Online Soleimani memorial interrupted by anti-Iran chants as Eurasianists praise his loss

(This article has been updated to reflect that the interrupted Zoom event was hosted by Iran's embassy in Turkey, not WAYU)

An online memorial hosted by Iran's embassy in Turkey marking the first death anniversary of Qassem Soleimani, the Iranian general killed by a U.S. drone strike last year, was interrupted by Turkish social media users lambasting him as a murderer. 

As the discussion continued, the Zoom event was inundated with chants from Turkish users sharing the same username “murderer Soleimani” chanting “murderer Iran”. The embassy hosts were forced to halt the event because of the persistent interruption of the anti-Iran chanters. This open rejection of Soleimani's legacy by some in Turkey speaks to his mixed legacy in the country; to some a war criminal aligned with Ankara's enemies, but to others a symbol of resistance against them. 

 

 

Occurring around the same time as the embassy's memorial, another event was organised by the World Anti-Imperialist Youth Union (WAYU) online to commemorate the fallen Iranian commander. In attendance was Tehran University Professor Dr. Foad Izadi, who emphasised that Soleimani’s death served to unite Iran more than weakening it. 

At one point in his talk, Izadi claimed that “imperialism today tries to create a conflict between Turkey and Iran.” 

”If Turkey continues to act bravely,’’ Izadi said, ”it will face embargoes but solidarity between anti-imperialist countries will reduce the impact of those embargoes.’’

Turkey and Iran are historic rivals, whose relationship today is defined as much by competition as it is by cooperation. The countries work together in Syria and against Kurdish militants in their neighbourhood, and have at times expressed diplomatic support for one another.

Turkey’s President Recep Tayyip Erdoğan decried United States sanctions in Iran in 2018 after the administration of Donald Trump withdrew waivers for Iranian oil imports. Likewise, Iran condemned the U.S for sanctioning Turkey in December for its purchase of the S-400 missile system from Russia. 

But it is not always an amicable relationship between the two. Early last month, Iran was outraged when Erdoğan recited a poem while attending a victory parade in Baku that Tehran interpreted as encouraging separatism among Iranians of Turkic-descent. Protests outside the Turkish consulate in Turkic-majority Tabriz followed Erdoğan’s remarks and Iranian politicians compared him to the late Iraqi dictator Saddam Hussein.

Soleimani in many ways embodied the paradoxes of Turkey’s relationship with Iran. The general himself was said to admire former Turkish prime minister Ahmet Davutoglu and saw himself as following in his foreign policy footsteps. He was also according to leaked Iranian intelligence files a fan of Turkish intelligence chief Hakan Fidan.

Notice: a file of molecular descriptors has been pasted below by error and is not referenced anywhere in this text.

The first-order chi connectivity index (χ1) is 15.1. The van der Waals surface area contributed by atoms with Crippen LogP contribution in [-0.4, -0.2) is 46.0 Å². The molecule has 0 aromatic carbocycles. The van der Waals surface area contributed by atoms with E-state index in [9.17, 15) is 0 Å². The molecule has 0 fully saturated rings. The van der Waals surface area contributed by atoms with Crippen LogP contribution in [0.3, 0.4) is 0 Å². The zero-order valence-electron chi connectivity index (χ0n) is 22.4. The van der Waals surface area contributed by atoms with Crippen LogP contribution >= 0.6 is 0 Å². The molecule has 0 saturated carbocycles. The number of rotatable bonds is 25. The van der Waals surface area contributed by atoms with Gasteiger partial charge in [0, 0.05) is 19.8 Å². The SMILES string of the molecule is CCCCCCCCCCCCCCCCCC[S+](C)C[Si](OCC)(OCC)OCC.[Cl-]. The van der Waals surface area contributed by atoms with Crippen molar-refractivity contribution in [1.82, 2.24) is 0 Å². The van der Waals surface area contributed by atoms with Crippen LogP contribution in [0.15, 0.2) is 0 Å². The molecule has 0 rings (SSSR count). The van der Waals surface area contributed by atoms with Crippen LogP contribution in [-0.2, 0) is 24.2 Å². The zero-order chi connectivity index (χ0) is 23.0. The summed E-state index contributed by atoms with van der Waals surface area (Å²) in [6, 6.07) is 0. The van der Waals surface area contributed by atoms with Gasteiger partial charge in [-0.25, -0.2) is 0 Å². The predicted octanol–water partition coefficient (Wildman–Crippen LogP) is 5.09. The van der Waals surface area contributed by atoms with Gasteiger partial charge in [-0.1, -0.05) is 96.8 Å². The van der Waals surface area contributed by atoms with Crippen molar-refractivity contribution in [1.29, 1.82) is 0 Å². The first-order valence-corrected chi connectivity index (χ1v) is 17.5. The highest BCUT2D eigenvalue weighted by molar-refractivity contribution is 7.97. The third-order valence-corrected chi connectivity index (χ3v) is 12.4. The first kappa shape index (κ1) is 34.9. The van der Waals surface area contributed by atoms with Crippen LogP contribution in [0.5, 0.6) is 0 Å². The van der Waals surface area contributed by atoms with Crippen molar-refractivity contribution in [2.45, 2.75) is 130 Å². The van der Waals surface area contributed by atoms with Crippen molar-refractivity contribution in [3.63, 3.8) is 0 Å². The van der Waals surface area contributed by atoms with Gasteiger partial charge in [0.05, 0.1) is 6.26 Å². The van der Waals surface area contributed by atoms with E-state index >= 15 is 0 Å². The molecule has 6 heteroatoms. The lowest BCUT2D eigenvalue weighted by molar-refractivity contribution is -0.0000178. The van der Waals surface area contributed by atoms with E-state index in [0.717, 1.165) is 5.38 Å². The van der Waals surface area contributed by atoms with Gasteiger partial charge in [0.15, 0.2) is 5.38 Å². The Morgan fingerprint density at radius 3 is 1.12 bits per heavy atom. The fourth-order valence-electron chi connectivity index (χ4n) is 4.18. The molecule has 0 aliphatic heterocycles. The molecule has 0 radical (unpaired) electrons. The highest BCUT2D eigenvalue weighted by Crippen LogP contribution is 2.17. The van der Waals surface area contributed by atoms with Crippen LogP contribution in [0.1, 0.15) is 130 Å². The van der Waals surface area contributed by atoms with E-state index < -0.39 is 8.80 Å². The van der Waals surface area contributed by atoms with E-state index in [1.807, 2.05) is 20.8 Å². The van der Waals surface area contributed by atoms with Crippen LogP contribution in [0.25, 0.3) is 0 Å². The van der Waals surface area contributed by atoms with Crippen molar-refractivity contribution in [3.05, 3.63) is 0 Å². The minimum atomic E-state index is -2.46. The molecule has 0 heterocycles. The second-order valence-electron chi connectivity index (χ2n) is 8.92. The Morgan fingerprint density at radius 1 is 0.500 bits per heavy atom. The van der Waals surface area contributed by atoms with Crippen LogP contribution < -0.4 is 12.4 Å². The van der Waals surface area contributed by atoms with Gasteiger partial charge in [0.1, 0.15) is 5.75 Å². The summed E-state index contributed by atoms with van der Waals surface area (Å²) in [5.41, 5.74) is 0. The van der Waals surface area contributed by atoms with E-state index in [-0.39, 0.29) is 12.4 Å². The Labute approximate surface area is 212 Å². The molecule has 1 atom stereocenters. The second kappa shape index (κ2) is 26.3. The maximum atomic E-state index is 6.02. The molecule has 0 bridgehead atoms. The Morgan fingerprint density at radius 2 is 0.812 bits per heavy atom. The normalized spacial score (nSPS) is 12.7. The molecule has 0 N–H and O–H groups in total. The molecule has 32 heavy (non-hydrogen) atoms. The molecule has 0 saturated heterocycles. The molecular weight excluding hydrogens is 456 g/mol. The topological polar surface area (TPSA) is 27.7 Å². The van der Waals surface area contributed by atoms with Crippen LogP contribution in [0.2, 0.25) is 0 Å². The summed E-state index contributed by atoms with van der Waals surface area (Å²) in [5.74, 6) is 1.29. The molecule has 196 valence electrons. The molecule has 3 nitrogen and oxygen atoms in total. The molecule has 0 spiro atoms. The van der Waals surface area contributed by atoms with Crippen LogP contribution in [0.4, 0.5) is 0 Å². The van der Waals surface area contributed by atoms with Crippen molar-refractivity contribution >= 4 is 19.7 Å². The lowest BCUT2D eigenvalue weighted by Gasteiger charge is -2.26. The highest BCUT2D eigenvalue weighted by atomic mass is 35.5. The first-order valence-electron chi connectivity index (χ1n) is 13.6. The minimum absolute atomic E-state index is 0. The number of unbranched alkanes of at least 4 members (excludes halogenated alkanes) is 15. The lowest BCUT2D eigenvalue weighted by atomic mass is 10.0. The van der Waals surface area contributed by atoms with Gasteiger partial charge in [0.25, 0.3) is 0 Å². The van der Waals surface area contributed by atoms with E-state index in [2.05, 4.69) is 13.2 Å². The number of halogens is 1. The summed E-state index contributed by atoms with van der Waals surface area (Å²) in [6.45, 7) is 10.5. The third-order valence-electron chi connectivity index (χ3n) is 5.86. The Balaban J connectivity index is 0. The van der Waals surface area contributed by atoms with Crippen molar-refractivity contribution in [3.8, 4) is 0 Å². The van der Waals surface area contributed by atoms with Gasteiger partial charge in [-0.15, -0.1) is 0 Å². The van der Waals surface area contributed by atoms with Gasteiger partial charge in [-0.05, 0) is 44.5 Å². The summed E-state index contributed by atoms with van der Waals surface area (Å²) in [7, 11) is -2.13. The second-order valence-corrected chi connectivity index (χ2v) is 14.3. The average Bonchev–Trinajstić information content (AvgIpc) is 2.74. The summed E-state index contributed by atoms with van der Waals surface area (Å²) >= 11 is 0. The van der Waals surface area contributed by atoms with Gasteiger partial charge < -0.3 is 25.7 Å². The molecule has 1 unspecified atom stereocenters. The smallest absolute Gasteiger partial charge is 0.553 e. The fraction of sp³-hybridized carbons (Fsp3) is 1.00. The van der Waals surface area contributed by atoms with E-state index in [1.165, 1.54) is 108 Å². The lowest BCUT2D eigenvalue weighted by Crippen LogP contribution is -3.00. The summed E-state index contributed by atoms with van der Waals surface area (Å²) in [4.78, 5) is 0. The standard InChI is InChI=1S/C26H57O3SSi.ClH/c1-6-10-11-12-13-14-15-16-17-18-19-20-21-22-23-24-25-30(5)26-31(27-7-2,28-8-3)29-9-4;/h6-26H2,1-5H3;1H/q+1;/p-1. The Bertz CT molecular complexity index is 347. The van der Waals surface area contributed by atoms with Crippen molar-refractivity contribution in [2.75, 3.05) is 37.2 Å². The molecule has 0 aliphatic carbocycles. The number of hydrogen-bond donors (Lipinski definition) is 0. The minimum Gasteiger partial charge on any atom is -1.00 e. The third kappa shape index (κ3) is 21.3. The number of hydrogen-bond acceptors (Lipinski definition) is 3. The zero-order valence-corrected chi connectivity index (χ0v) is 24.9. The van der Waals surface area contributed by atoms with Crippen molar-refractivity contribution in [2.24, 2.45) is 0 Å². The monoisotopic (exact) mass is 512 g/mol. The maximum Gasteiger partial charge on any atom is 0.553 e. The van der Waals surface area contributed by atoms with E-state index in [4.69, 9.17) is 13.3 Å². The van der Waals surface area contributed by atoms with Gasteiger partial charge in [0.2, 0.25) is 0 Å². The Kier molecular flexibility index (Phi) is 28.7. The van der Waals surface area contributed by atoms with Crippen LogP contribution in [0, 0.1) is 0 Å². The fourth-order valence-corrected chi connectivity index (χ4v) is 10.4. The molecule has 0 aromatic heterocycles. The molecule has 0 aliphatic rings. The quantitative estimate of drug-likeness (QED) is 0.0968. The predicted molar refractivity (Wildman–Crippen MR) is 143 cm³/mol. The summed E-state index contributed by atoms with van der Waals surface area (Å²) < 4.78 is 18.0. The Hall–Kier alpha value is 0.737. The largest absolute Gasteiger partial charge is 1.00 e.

After his death outside Baghdad last year, Turkey called for calm for fears that tensions would escalate into a wider conflict between the United States and Iran along its borders. This somewhat muted response differed significantly from Ankara’s later condemnation that followed Israel’s assassination of Iranian nuclear scientist Mohsen Fakhrizadeh in November. 

Turkish commentators close to Erdoğan’s ruling Justice and Development Party (AKP) were critical of those expressing sympathy for Soleimani, who they considered a war criminal and an enabler of Turkey’s enemies like Bashar Assad in Syria and the outlawed Kurdistan Workers’ Party (PKK). After a call was reported by the Iranian embassy in Ankara that claimed Erdogan called Soleimani a martyr, AKP officials quickly refuted the statement as inaccurate. 

Soleimani and Iran however both maintain sympathy within Turkey from the Eurasianist bloc that is suspicious of the West, especially the United States. 

The memorial’s host group WAYU was founded as a youth organisation in Turkey in 2014 and maintains a level of rhetorical support for Iran. Its current General Secretary is Isikgun Akfirat, who also leads a nationalist group called the Youth Union of Turkey (TGB). 

On the TGB’s Twitter account, there were several posts on the day of the Zoom call that were supportive of the Iranian general and Turkish relations with Iran. One read “Down with USA! Damn Israel! Hooray Turkey-Iran friendship!” 

 

Akfirat, the TGB General Secretary, tweeted praise of Soleimani as the “martyr of all nations that resist imperialism” and that accused the U.S of targeting Turkey as well. 

“The treacherous bullet targeting him came out of the barrel pointed at us,” Akfirat wrote on Twitter. “His blood will not stay on the ground. We will give the answer by expelling the USA from our region.” 

 

Comments like these were reflected by other Eurasianists speaking out ahead of the anniversary of Soleimani’s death. Doğu Perinçek , the head of the nationalist Vatan Party, echoed several of the talking points in the WAYU memorial in an interview with the pro-regime Tehran Times. 

Perinçek accused the U.S of trying to divide Turkey and Iran through “psychological warfare” by pushing an idea that Turkey is looking to reconcile with the U.S and Israel, ignoring statements from even Erdogan himself that suggest Ankara is looking to repair those relations. 

On the day of the WAYU event, Perinçek appeared on CNN Turk and repeated his belief that the U.S was viewed Turkey as an enemy like Iran and that it was trying to provoke the two into becoming foes. He praised Soleimani as a fallen ally in a wider struggle between Turkey and Iran on one side and the U.S and Israel on the other. 

“Qassem Soleimani and Mohsen Fakhrizadeh are also our martyrs. We remember them with respect, the martyrs of all humanity against U.S imperialism and Israeli Zionism,” Perinçek said on the network.